Kyle Busch earned a berth in the second round of NASCAR’s playoffs with a dominant victory Sunday at New Hampshire Motor Speedway.
Busch slipped through smoke from a multi-car crash on the backstretch that knocked out Martin Truex Jr.’s run at a second straight win and won in the No. 18 Toyota for the third time this season.
Busch, who won from the pole, put together a complete effort and joined Truex in the next round of the playoffs. The field is cut from 16 drivers to 12 following next week’s race at Dover International Speedway.
Truex, who won the playoff opener at Chicagoland, led 112 laps early until he was caught up in a wreck that ended his shot at a sixth win.
The playoff standings were shaken up in the wake of massive multi-car wreck that sent playoff drivers Kurt Busch and Kevin Harvick to the garage. Harvick’s car was hit by Austin Dillon on the last lap of the second stage. Harvick spun and smoke billowed over the track, leaving drivers almost blinded to the traffic ahead. Busch, Harvick’s teammate at Stewart-Haas Racing, slammed into Harvick. Truex backed up to straighten himself out and instead suffered left-rear damage when he smacked another car.
Kurt Busch, the Daytona 500 champion, will likely have to win next week at Dover to advance to the second round.
“It’s all-in. We’ll go there with everything we’ve got like we have been,” Busch said.
Harvick, the 2014 series champion, had accumulated enough playoff points that one DNF shouldn’t cost him a spot in the top 12.
“I couldn’t really tell where I was with all the smoke and everything that was happening, but just got hit from behind and spun out,” he said.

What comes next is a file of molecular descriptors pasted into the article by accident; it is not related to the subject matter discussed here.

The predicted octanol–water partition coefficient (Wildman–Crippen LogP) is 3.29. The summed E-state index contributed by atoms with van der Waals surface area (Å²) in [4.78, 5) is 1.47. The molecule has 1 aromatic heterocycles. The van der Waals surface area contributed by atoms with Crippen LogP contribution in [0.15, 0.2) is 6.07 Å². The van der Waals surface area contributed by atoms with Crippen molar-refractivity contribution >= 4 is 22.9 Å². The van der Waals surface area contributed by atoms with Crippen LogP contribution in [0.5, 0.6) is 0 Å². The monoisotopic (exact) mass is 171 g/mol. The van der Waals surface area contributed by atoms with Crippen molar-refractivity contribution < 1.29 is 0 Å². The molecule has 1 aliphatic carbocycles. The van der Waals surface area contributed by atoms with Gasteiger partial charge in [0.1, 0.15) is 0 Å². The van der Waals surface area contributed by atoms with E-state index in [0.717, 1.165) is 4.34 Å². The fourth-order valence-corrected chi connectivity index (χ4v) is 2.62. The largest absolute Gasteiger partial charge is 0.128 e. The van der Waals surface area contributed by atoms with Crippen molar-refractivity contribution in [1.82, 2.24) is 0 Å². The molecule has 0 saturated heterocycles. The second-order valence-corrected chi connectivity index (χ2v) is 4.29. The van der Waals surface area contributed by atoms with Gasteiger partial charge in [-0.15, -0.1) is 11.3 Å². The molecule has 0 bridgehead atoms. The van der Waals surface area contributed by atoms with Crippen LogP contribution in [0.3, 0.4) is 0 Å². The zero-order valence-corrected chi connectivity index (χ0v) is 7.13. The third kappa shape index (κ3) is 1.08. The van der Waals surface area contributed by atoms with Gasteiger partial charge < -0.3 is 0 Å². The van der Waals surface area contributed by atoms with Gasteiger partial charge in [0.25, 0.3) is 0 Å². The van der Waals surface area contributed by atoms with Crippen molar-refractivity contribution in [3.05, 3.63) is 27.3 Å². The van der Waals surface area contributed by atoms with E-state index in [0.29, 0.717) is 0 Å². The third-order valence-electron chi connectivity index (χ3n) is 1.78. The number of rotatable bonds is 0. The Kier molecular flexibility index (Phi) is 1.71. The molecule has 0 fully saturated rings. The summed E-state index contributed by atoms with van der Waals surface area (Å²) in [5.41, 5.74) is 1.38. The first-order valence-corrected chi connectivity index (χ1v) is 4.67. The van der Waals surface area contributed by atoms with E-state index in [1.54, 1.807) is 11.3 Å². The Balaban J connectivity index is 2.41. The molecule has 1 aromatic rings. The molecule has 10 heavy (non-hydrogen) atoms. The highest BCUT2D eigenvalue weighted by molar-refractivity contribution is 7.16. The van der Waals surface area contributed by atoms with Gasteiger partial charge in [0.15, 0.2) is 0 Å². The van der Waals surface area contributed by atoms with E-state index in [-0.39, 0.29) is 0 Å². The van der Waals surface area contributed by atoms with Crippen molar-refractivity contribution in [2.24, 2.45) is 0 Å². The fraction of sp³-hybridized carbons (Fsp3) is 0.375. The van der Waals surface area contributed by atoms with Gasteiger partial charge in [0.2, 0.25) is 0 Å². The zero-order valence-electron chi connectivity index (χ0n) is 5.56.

Playoff drivers filled the top five spots: Kyle Larson was second, followed by Matt Kenseth, Brad Keselowski and Truex.
“We had damage and had to fight from the back of the pack the rest of the day,” Truex said.
Kyle Busch, who had his shot at victory at Chicagoland end because of pit road miscues, survived the wreckage and took his customary victory bow toward the cheering fans.
“That was pretty intense,” Busch said. “That was some `Days of Thunder’ stuff over there. You couldn’t see anything.”
It appeared no drivers, crew or other team members participated in a protest during the national anthem. Several team owners and executives had said they wouldn’t want anyone in their organizations to protest.
Richard Childress, who was Dale Earnhardt’s longtime team owner, said of protesting, “It’ll get you a ride on a Greyhound bus.” Childress said he told his team that “anybody that works for me should respect the country we live in. So many people gave their lives for it. This is America.”
Hall of Fame driver Richard Petty’s sentiments took it a step further, saying: “Anybody that don’t stand up for the anthem oughta be out of the country. Period. What got `em where they’re at? The United States.”
When asked if a protester at Richard Petty Motorsports would be fired, he said, “You’re right.”
Another team owner, Chip Ganassi, said he supports Pittsburgh Steelers coach Mike Tomlin’s comments. Tomlin said before the Steelers played on Sunday that players would remain in the locker room and that “we’re not going to let divisive times or divisive individuals affect our agenda.”